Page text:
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By Kenneth Lawson
It was there in the closet.
Where it had been for years.
But now, it seemed surreal.
The old violin case sat on a high shelf, tucked away many years. Music once played on the instrument inside flooded his mind. It had been years since he had heard the last musician to play this violin, his grandfather, the legendary violinist Raymond J. Reynolds.
His mind wandered back over the decades, flooded with the distant memories and family lore that he had heard since he was barely more than a baby. His grandfather learned to play the violin as a child, and by the time he was a teenager, he was playing sets with a wide variety of musicians and styles. Over the years, he had worked with musicians from Frank Sinatra, Bing Crosby, to many others. He was often a featured violinist with symphony orchestras, and in the later years of his career, headlining concerts.
Grandpa’s breakthrough had been when he had taken a classic Miles Davis tune and arranged it for the violin. He remembered the night his grandpa premiered the piece. He was standing backstage watching. The concert was over, grandpa had taken his final bows, and the stage went dark.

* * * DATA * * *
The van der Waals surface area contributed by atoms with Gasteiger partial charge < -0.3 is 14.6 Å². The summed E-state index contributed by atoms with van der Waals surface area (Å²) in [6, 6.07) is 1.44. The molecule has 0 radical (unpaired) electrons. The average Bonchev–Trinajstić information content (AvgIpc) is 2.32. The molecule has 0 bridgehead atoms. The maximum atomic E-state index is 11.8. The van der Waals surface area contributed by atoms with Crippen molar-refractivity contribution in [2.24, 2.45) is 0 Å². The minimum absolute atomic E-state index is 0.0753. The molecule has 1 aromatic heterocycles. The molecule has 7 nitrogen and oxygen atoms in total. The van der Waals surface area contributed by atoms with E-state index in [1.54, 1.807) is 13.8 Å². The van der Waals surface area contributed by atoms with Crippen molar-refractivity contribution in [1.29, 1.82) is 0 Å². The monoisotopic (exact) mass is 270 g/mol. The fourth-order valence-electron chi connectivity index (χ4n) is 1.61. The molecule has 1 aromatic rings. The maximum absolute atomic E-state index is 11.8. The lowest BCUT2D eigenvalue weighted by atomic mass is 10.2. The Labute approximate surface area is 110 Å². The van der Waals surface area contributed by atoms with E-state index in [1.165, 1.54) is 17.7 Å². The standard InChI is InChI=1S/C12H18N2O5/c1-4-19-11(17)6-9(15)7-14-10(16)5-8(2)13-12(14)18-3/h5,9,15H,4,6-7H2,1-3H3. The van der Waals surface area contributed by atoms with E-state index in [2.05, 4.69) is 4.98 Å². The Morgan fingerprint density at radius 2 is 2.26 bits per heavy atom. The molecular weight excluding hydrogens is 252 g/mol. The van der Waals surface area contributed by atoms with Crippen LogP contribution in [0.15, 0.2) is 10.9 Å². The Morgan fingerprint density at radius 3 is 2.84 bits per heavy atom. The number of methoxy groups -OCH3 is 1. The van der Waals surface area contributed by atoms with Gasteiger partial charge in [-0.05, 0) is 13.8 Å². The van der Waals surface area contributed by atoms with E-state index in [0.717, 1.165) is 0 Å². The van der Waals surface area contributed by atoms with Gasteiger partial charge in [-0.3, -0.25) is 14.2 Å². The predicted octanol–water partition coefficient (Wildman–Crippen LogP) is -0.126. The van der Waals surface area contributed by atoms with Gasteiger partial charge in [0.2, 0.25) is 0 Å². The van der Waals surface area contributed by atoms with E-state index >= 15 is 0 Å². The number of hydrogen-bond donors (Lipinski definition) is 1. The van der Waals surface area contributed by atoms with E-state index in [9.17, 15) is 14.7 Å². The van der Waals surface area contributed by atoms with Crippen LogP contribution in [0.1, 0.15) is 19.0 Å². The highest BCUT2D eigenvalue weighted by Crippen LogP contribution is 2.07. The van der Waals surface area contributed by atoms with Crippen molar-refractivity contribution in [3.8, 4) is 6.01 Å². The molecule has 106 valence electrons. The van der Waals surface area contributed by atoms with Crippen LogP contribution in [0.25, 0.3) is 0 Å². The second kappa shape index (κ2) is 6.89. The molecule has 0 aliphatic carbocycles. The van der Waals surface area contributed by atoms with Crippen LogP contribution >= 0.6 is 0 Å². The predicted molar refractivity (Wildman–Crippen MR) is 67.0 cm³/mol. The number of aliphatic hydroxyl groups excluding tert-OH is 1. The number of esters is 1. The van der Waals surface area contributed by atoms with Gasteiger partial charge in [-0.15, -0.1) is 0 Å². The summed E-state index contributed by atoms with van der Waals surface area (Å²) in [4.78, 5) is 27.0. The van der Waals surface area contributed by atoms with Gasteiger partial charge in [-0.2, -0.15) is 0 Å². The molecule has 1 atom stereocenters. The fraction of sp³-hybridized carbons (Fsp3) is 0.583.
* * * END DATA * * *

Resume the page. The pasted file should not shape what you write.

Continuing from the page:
Then a spotlight came on. His grandfather stood at center stage, accompanied not by the orchestra but by a pianist, bass, saxophonist, and drummer. He started playing. The audience gasped as they recognized the piece. From that moment on, “The other Miles” became his moniker. A new phase in his career began that night. He recorded several hit records of his original compositions and arrangements.
But that was another lifetime ago. In the last few years, arthritis and old age began to take their toll on him. It had been years since grandpa had played the violin as his fingers were too gnarled and stiff to play. He continued to teach and lecture and compose, but even with computer programs to play the notes for him, it wasn’t the same as hearing the notes coming from his own hands.
Grandpa spent the last few years in a nursing home requiring around-the-clock care. His mind was slowly leaving without him, but somewhere in the depths of it, the music always found its way out. He had insisted when he went into the home, on bringing a turntable and small speakers with him. His record collection was vast, so he kept his favorite records with him. When we visited, we would bring a new record or two for him to enjoy. The staff was wonderful, since he couldn’t handle the records or the turntable any longer, always taking special care when they played them for him. His nurses often repeated his favorite mantra, “The only music worth listening to was on vinyl.”
He opened the case and lifted the violin from its velvet resting place. The feel of the instrument in his hands seemed natural, and it was as he had played in his younger days. But he knew he was never as good as his grandfather, and he never would be. He could play the notes and make the noise, but he couldn’t make the music. His sister, on the other hand, could make the music. She had played with their grandpa in her younger years. There were tapes and videos of them playing, but she had retired from playing many years ago.